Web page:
This article has been copied from Tree Life 388
The story of Ficus pollination is a fascinating one as fig trees do not have flowers that are accessible to normal pollinators – the flowers are inside the “fruit”.
The fruit of the genus Ficus is unique and is derived from a hollow peduncle that becomes fleshy and becomes the “fruit” called a syconium. The unfertilised ovaries provide the resin-like flavour associated with the fruit of a fig. Fruit can contain a closed or an open ostiole, or eye, located at the fruit apex.
The Syconium is formed by an enlarged, fleshy, hollow receptacle with multiple ovaries on the inside surface. It is really a fleshy stem with a number of flowers, so it is considered both a multiple and an accessory fruit. The name comes from the ancient Greek word sykon meaning fig.
Evolution: The syconium is thought to have first evolved 83 million years ago in the Cretaceous period. As the bracts protecting the inflorescence tightened to form the ostiole, greatly increasing the pollinator specificity of the plant, this initiated a long and complex history of co-evolution between figs and their pollinating wasps. There are around 755 species of fig in the world, 113 of them in the Afrotropical region and 36 in the southern African region. Every species of fig has it’s own associated wasp species and conversely every wasp is associated with a specific Ficus species. This is known as obligate mutualism.
The syconium is an urn-shaped receptacle which contains between 50 to 7000 highly simplified uniovulate flowers or florets (depending on the species) on its inner surface. It is closed to most organisms by the ostiole, formed by bracts. Syconia can be monoecious (a plant with unisexual flowers, the male and female flowers borne separately on the same plant) or functionally dioecious (a plant with unisexual flowers, the male and female flowers borne on different plants). Monoecious figs contain female flowers with variable style length and a few male flowers – they produce seeds and pollen. Once pollinated the florets develop into achenes or drupes in which the seeds are enclosed by a layer of endocarp. From this perspective, the fig is an enclosure with tens to thousands of fruits within it.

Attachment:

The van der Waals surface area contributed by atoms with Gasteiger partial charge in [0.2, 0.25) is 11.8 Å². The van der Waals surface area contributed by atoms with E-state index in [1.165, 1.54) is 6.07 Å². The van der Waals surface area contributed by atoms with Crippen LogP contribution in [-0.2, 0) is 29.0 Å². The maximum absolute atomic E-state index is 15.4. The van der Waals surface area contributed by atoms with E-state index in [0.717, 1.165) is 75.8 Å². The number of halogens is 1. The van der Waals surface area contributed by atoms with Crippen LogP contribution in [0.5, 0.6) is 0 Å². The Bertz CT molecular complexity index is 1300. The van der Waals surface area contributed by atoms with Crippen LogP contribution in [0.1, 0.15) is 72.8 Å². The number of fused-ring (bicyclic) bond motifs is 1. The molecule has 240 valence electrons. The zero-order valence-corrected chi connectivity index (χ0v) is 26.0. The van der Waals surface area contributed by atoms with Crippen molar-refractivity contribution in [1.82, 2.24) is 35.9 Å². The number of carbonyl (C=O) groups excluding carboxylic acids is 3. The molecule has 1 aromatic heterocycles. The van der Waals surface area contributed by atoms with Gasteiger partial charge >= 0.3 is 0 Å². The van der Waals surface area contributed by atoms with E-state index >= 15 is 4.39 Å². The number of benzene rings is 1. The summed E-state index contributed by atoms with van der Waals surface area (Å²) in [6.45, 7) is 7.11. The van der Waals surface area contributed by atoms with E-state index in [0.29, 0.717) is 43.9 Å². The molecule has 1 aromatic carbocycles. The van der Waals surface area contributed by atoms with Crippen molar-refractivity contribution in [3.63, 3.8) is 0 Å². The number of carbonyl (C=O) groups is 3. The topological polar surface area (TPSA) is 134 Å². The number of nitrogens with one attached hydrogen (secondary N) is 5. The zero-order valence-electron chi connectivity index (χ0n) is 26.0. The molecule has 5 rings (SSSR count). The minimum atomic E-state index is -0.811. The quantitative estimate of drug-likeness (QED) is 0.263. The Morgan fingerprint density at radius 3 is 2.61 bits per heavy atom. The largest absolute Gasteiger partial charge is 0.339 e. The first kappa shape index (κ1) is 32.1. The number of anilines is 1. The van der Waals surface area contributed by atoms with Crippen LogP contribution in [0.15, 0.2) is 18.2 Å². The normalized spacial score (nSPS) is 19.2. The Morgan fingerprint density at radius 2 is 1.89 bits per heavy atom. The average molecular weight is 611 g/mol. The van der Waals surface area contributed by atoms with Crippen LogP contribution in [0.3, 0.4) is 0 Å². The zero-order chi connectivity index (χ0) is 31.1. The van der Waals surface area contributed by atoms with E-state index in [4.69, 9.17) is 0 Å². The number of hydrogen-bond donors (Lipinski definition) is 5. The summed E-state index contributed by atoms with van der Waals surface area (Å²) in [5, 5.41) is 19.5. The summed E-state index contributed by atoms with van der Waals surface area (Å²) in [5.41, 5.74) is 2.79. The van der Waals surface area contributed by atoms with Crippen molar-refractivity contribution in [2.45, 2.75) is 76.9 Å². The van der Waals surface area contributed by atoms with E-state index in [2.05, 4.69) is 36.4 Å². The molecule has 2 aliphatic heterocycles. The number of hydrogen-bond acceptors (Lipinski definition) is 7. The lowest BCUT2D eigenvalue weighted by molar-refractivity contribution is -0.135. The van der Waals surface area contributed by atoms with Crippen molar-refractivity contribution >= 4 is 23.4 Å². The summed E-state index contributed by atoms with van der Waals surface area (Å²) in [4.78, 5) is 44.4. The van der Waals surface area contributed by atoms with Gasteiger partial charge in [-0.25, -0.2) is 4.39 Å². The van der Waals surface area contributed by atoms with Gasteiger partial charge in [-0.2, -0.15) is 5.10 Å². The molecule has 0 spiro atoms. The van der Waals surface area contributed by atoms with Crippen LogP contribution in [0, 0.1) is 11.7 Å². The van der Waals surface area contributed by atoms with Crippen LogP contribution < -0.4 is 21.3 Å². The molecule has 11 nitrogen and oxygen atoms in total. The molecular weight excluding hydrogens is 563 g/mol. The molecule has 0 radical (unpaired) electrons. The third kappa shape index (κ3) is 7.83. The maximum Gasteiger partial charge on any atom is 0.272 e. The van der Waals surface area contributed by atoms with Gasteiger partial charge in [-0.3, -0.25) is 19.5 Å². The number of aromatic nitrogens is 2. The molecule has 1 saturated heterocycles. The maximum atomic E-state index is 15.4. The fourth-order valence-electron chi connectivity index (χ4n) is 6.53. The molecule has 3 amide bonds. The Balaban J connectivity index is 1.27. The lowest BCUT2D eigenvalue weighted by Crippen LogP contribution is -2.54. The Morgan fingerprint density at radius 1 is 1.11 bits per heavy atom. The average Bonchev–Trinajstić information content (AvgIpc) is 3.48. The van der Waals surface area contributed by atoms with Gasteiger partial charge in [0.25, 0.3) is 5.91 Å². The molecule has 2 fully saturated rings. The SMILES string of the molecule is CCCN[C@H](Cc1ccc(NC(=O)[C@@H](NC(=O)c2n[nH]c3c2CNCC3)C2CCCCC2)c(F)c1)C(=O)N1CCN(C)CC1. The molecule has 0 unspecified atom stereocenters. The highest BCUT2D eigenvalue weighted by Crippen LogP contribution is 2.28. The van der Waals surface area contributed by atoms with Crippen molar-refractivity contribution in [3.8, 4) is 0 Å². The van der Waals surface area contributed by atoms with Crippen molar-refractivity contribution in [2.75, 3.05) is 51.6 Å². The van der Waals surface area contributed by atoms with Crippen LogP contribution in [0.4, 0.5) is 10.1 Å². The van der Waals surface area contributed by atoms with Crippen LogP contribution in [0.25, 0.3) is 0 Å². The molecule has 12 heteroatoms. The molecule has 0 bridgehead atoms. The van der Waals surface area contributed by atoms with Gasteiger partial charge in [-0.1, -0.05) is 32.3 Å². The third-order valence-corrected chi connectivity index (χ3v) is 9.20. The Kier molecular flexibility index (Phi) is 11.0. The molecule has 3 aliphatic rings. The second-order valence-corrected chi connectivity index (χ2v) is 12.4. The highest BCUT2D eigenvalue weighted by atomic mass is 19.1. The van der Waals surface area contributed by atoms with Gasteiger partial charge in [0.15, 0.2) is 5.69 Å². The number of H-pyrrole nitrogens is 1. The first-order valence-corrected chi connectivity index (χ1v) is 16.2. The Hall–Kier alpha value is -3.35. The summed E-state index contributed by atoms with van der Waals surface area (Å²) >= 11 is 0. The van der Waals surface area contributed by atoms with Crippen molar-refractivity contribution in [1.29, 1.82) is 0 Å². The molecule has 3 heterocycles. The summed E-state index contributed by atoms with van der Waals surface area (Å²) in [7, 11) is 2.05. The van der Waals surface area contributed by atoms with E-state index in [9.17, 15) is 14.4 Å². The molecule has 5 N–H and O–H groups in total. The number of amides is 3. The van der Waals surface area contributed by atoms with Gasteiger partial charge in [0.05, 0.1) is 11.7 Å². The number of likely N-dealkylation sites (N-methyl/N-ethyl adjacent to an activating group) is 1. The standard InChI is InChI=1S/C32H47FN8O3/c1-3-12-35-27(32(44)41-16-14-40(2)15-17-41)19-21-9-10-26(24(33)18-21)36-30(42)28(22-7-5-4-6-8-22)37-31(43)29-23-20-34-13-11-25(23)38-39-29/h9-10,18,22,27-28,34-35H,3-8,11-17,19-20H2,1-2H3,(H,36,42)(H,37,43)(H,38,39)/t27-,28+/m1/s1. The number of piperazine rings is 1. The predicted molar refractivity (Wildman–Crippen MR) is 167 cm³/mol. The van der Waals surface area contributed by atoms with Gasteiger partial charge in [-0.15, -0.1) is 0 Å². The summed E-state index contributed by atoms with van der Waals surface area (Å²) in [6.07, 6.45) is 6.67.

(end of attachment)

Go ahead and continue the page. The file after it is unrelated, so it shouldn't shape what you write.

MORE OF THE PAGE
Development: Formation of the syconium begins with the initial growth of bracts, which curve to form a receptacle. When the outer bracts meet, they form the ostiole by interlocking. Syconia may also develop lateral, basal or peduncular bracts. There is a relationship between the shape of the ostiole and the morphology of the wasps that pollinate the fig.
Pollination: About half the Ficus species are monoecious, the other half being diecious (males and females on different trees). Let us start with the monoecious life cycle. Here the male and female flowers are contained in the same fig but their reproductive cycles are several weeks apart. As the pollinating wasps’ lifespan is only a few days, pollen dispersal is continued by the next generation of wasps.
The tight ostiolar enclosure at the apex of the syconium makes the figs highly pollinator specific. When receptive to pollen, the ostiole slightly loosens, allowing the highly specialised wasps to enter through it. The wasps may lose their wings in the process and once inside they pollinate the female flowers. Some of the florets have styles longer than the ovipositor of the wasp and no egg is deposited in them, letting them develop as normal fruits. The wasps lay their eggs in the florets with shorter styles, which then form galls. The wasps die and the larvae develop in the galls, while seeds develop in the pollinated flowers. Four to six weeks after egg laying the wingless male wasps emerge, mate with the females still in their galls and cut a tunnel out of the syconium. As the females subsequently emerge they collect pollen on their bodies from the male flowers which have ripened later. After the wasps have emerged, chemical changes take place in the receptacle and it develops into a fruit.
In dioecious figs the male and female fruits are borne on different trees. The male flowers all have a short style which allows the wasp to lay eggs in every floret. These produce wasps that become loaded with pollen before leaving the fig in which they have bred. The young wasps go in search of suitable fruits but they cannot differentiate between male and female fruits. As they enter a female fruit they fertilise the florets with the pollen collected in the male fruit, but because the style of all the florets in the female fruits are too long for the ovipositor of the wasp, no eggs can be laid in them and the floret has its normal development into fruits.